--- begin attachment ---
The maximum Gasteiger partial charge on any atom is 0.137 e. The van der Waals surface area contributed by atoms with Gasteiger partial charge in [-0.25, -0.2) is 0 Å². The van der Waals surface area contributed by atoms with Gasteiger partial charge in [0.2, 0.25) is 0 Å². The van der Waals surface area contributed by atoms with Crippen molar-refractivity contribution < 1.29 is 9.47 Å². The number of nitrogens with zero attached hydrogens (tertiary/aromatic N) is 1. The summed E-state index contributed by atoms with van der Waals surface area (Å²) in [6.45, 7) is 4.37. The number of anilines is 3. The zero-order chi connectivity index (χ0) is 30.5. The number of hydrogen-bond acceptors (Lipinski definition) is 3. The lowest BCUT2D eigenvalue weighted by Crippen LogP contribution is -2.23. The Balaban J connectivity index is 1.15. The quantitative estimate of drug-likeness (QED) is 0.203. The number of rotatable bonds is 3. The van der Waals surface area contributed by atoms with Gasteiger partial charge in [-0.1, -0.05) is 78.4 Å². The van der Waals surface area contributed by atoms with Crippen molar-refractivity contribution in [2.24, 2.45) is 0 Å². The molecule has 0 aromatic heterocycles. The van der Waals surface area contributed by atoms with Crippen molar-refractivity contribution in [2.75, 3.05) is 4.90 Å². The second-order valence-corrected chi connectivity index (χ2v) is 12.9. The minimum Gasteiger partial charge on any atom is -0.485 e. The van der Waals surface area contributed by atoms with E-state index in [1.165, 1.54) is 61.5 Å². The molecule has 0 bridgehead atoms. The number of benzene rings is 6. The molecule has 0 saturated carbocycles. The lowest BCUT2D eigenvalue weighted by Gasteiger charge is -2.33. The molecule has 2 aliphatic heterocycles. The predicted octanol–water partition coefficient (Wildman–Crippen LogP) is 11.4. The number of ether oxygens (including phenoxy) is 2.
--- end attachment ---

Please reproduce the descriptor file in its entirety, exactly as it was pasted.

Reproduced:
The maximum Gasteiger partial charge on any atom is 0.137 e. The van der Waals surface area contributed by atoms with Gasteiger partial charge in [-0.25, -0.2) is 0 Å². The van der Waals surface area contributed by atoms with Gasteiger partial charge in [0.2, 0.25) is 0 Å². The van der Waals surface area contributed by atoms with Crippen molar-refractivity contribution < 1.29 is 9.47 Å². The number of nitrogens with zero attached hydrogens (tertiary/aromatic N) is 1. The summed E-state index contributed by atoms with van der Waals surface area (Å²) in [6.45, 7) is 4.37. The number of anilines is 3. The zero-order chi connectivity index (χ0) is 30.5. The number of hydrogen-bond acceptors (Lipinski definition) is 3. The lowest BCUT2D eigenvalue weighted by Crippen LogP contribution is -2.23. The Balaban J connectivity index is 1.15. The quantitative estimate of drug-likeness (QED) is 0.203. The number of rotatable bonds is 3. The van der Waals surface area contributed by atoms with Gasteiger partial charge in [-0.1, -0.05) is 78.4 Å². The van der Waals surface area contributed by atoms with Crippen molar-refractivity contribution in [2.24, 2.45) is 0 Å². The molecule has 0 aromatic heterocycles. The van der Waals surface area contributed by atoms with Crippen molar-refractivity contribution in [2.75, 3.05) is 4.90 Å². The second-order valence-corrected chi connectivity index (χ2v) is 12.9. The minimum Gasteiger partial charge on any atom is -0.485 e. The van der Waals surface area contributed by atoms with E-state index in [1.165, 1.54) is 61.5 Å². The molecule has 0 bridgehead atoms. The number of benzene rings is 6. The molecule has 0 saturated carbocycles. The lowest BCUT2D eigenvalue weighted by Gasteiger charge is -2.33. The molecule has 2 aliphatic heterocycles. The predicted octanol–water partition coefficient (Wildman–Crippen LogP) is 11.4. The number of ether oxygens (including phenoxy) is 2.